The 90 degree eye tie enables the jig to hang horizontal in the water creating a natural presentation as the jig is lifted and dropped. The long shank hook feature helps to insure the hook point reaches far enough into the walleye's mouth that a solid bite is achieved on the hook set.
Short shank jig styles are popular, but these designs often lip hook fish that tend to escape more readily than fish hooked deeper in the mouth.
STAND UP JIGS
Stand up jig designs are available in both casting and vertical jigging models. Stand up head designs keep the hook point positioned upright at all times, increasing the chances of hooking walleye in the roof of the mouth. Other jighead designs that don't position the hook upright deliver a somewhat lower percentage of hooked fish.
BAIT OR PLASTICS
Both live bait and soft plastics work well for jig fishing applications. The attractive powers of live bait are hard to argue with. Unfortunately minnows, leeches and nightcrawlers are rather delicate, hard to keep on the hook and even harder to keep on hand.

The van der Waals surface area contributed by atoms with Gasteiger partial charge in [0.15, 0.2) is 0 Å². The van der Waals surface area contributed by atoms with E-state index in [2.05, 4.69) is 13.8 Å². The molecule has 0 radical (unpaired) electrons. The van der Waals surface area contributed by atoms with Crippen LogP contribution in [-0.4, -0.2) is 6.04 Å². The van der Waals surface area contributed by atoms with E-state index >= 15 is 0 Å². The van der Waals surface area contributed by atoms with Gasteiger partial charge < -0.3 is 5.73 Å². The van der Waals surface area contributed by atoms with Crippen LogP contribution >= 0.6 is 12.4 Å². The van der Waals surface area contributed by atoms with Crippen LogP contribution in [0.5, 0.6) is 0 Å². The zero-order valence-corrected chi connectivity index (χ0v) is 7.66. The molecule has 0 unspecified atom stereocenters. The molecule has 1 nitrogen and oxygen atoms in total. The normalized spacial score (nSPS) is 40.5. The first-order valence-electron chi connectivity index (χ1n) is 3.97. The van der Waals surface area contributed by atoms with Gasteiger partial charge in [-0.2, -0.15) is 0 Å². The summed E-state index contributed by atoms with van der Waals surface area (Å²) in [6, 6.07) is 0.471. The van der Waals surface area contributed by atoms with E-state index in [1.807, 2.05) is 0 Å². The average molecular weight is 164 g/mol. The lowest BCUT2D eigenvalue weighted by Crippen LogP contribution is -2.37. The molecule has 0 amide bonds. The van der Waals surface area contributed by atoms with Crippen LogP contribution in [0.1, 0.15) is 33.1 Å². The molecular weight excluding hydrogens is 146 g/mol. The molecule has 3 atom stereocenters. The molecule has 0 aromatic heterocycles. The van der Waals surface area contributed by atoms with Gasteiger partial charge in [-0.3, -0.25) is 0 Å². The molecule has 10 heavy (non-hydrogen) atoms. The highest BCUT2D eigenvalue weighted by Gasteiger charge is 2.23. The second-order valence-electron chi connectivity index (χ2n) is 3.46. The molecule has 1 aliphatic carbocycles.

Soft plastics have the advantage of staying on the hook better and they come in a wide variety of sizes, shapes, actions and of course colors. It's a simple step to purchase an assortment of soft plastic sizes, shapes and color options ideal for jig fishing. So the question becomes which is better.... live bait or soft plastics?
The answer is both soft plastics and live bait have a place in jig fishing for walleye. When available in adequate amounts live bait is tough to beat for generating the maximum number of fish bites. That stated, soft plastics work almost as well as live bait in the hands of an angler who appreciates them and uses them often.
In some cases actually tipping a jig with both soft plastics and live bait makes sense. Early and late in the season when the water is cold, walleye can be lethargic. Equipping jigs with a soft plastic body and tipping with live bait is an excellent way to bulk up the presentation, add color, increase action and slow down the sinking time giving walleye a better opportunity to spot and attack the jig.
SUMMING IT UP